Indoor Fig Tree

An indoor fig tree is one of the least known varieties of container trees and arguably yields the sweetest, most delicious fruit! These beautiful dwarf fig trees are a fig lovers dream and a joy to grow.

Topping out at about six feet tall, dwarf fig trees are ideal for growing in containers. They grow slightly taller than most indoor fruit trees, but they’ll still fit comfortably in any indoor living space. These handsome small trees love direct sun and they also love humidity, so pick out a sunny room with direct sunlight exposure and mist the fig tree often – even misting every day isn’t overdoing it.

Indoor fig tree care

Growing Dwarf Fig Trees Indoors

The main difference between an indoor fig tree and other trees on this site is you’ll want this tree to spend as much time as possible outdoors and bring it in during the cold months. If you have the dwarf tree indoors for 12 months every year, you probably won’t get as much fruit as you’d like. When the weather begins to consistently drop below freezing, i.e. 32 degrees, bring your fig trees indoors, otherwise keep it outside.

Where Can I Buy a Hardy Chicago Indoor Fig Tree for Sale? 

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If you are looking to buy an indoor fig tree for sale, you can have the confidence to shop online. Many online garden plant specialists offer a guarantee and are able to ship quickly to you. I have bought quite a few trees now from our preferred supplier and always find then delivered in good condition and the soil damp. We recommend the Chicago Hardy fig tree for growing indoors.

Are you keen to bring an indoor fruit tree in to your home? Download our ebook! It focuses on the many types of indoor fruit trees that are currently on the market and highlights all the important care tips to ensure your tree will be happy, healthy and productive for many years to come.

Chicago Hardy Indoor Fig Tree Care

A Chicago fig tree can be planted in the ground or in containers and will be very hardy to the cold weather. However, if the temperature ever gets down toward zero degrees where you live, we don’t recommend planting this tree in the ground. Although the Chicago fig tree originates from Chicago (giving hope to gardeners of northern states), figs in general are native to Mediterranean climates and in the United States tend to thrive on the southern west coast and other temperate areas where the thermometer doesn’t stay below freezing for extended periods of time.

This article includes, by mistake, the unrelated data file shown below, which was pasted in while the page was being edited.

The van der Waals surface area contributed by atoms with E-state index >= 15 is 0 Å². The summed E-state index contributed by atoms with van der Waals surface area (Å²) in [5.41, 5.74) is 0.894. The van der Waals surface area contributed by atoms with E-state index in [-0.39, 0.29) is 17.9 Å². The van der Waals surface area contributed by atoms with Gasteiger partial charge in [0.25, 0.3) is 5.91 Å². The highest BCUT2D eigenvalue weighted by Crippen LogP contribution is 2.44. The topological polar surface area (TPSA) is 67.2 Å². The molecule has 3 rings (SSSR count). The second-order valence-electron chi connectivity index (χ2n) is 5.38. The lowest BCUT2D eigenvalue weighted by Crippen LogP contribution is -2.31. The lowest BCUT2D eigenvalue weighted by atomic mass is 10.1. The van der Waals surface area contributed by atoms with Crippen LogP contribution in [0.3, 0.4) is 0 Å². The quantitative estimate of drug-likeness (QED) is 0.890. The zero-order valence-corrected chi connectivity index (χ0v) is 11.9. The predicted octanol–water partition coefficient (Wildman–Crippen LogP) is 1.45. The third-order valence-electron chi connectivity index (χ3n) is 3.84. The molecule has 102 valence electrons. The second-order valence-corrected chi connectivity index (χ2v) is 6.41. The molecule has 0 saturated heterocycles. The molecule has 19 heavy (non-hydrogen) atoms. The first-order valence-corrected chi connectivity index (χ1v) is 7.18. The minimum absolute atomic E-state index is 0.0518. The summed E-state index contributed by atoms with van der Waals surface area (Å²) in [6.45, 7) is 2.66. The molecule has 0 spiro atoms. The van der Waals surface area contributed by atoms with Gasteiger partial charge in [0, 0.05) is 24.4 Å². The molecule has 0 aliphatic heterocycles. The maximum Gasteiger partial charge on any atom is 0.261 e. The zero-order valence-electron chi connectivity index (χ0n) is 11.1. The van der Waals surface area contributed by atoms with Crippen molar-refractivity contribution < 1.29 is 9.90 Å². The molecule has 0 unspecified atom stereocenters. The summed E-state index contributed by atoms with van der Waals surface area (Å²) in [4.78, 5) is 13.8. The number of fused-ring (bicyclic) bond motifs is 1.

Hardiness zones for the Chicago fig tree are listed as Zones 4 to 10, but Zone 5 definitely receives harsh winter weather. With that said, it will thrive in an indoor container (a large tub actually) if it’s placed in a sunny exposure and then taken outdoors as soon as the weather consistently warms up. These fig trees can grow up to 12 feet tall but will be contained if planted in a large tub. The tree is self pollinating, but in talking to friends who are experts with indoor fig tree care, they tend to do better in pairs, although it’s just as easy to place your tree outdoors during warmer months and let the bees do the pollinating …

In terms of care, dwarf indoor fig trees tend to be remarkably pest free. They like slightly moist soil conditions, but the soil should be well draining. Be sure your container has drainage holes as you don’t want your Chicago fig tree sitting in a puddle of water. A little dose of citrus tree fertilizer in the spring is also helpful …  If you find your indoor fig tree losing leaves you must check whether the tree is too cold (or in a draught), or too hot (from a heater). You must also check if the soil is too wet or too dry.

The fruit itself from these trees is full size and is perfect for eating fresh or including in cookie and cake recipes. You can expect the tree to yield ample crops of fruit within two years. Two crops per year are normal – one in the summer and one in the fall, with the fall crop generally being larger and more reliable. The fall crop tends to be better because the tree will have been outdoors for a few months at that point.

This Hardy Chicago fig variety is very popular because of the vast difference between figs picked fresh vs. store bought. Even in grocery stores that sell a lot of figs, they’ve probably been picked a few weeks prior and sat in a warehouse. Dwarf fig trees give gardeners the chance to enjoy the delicious fruit in our own homes. Our friend who owns an indoor fig tree insists he’ll never buy from the grocery store again!

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